A journalist recounts his brother’s fight against leukemia and the pioneering doctors who worked to prolong his life.
As Wendel (Writer in Residence/Johns Hopkins Univ.; Down to the Last Pitch: How the 1991 Minnesota Twins and Atlanta Braves Gave Us the Best World Series of All Time, 2014, etc.) writes, his younger brother, Eric, seemed much like the rest of the family: outdoorsy, “in motion, always up to something.” But when a bruise refused to heal, his parents became worried. Blood work revealed that the 3-year-old had a shortage of red blood cells and an “alarming platelet count.” Further tests determined that Wendel’s brother was suffering from acute lymphoblastic leukemia, a form of childhood cancer that was, in the mid-1960s, “a death sentence.” Interweaving memory, research, and interviews conducted with some of the doctors assigned to Eric’s case, the author documents the struggles and triumphs his brother and family faced during the seven years that Eric was in treatment at Roswell Park Memorial Institute in Buffalo, New York. Doctors had initially given the boy 18 months to live. But the author discovered that members of Eric’s treatment team had been specialists on the cutting edge of childhood cancer research and that Eric himself had been part of clinical trials overseen by pioneering doctors like James Holland, Lucius Sinks, and Donald Pinkel. Eric learned to navigate a path through recurring bouts with cancer with quiet resolve and preternatural courage. Meanwhile, his parents and siblings (including Eric) learned to sail on Lake Ontario and bonded over their efforts to navigate its unpredictable waters. By the time Eric died at age 10, he had showed the family what it meant to rise above the “pain that could be upon us, that could overwhelm us.” Both informative and compassionate, Wendel’s book celebrates his brother’s life and serves as a testament to the commitment of doctors who went above and beyond expectations to transform a death sentence into a survivable disease.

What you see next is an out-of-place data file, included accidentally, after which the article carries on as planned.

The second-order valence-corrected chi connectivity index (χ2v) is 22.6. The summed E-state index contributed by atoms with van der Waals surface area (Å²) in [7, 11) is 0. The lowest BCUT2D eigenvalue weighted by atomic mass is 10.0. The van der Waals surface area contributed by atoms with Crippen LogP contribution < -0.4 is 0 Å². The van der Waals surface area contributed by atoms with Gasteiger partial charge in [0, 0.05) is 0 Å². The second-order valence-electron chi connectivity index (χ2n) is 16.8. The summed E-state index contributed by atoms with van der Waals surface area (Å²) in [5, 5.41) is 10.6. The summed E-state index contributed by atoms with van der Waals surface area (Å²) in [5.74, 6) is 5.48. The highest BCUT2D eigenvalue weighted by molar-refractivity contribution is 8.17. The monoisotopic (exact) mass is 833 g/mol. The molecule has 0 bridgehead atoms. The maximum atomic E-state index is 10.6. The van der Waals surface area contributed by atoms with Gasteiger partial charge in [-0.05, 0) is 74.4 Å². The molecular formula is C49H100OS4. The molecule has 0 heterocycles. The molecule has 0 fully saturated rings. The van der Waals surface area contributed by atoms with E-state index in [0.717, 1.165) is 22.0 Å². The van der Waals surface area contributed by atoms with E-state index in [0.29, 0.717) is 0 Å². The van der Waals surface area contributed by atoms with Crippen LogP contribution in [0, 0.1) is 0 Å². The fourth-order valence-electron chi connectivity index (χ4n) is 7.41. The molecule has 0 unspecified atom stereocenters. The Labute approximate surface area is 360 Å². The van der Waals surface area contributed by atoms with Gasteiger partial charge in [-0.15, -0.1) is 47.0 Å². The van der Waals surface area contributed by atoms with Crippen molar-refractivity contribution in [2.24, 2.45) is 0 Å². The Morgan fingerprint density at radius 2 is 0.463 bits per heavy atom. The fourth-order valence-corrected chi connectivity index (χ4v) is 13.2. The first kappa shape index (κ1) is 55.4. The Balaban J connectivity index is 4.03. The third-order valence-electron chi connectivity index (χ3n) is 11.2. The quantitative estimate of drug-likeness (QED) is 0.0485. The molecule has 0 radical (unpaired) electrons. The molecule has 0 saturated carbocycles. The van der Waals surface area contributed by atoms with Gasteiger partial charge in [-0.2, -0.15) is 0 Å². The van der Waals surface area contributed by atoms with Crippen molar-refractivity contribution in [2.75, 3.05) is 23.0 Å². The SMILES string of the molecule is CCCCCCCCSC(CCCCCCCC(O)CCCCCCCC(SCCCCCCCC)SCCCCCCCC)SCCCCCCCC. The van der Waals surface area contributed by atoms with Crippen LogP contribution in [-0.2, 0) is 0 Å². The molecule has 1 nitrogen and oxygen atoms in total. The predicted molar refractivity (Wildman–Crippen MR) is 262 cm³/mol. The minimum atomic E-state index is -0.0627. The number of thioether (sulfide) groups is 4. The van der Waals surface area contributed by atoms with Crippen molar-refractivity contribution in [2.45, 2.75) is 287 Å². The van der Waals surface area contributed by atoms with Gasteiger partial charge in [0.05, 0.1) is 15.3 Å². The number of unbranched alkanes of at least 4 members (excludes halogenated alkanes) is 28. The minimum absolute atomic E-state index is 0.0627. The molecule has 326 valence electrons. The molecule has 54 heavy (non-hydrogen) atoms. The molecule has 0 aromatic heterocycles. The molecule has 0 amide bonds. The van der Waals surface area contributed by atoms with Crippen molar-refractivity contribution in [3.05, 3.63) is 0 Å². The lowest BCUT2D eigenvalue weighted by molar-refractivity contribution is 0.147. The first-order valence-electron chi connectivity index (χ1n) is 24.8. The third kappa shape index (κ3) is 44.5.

A sensitive and thoughtful excavation of a painful period in the author’s life.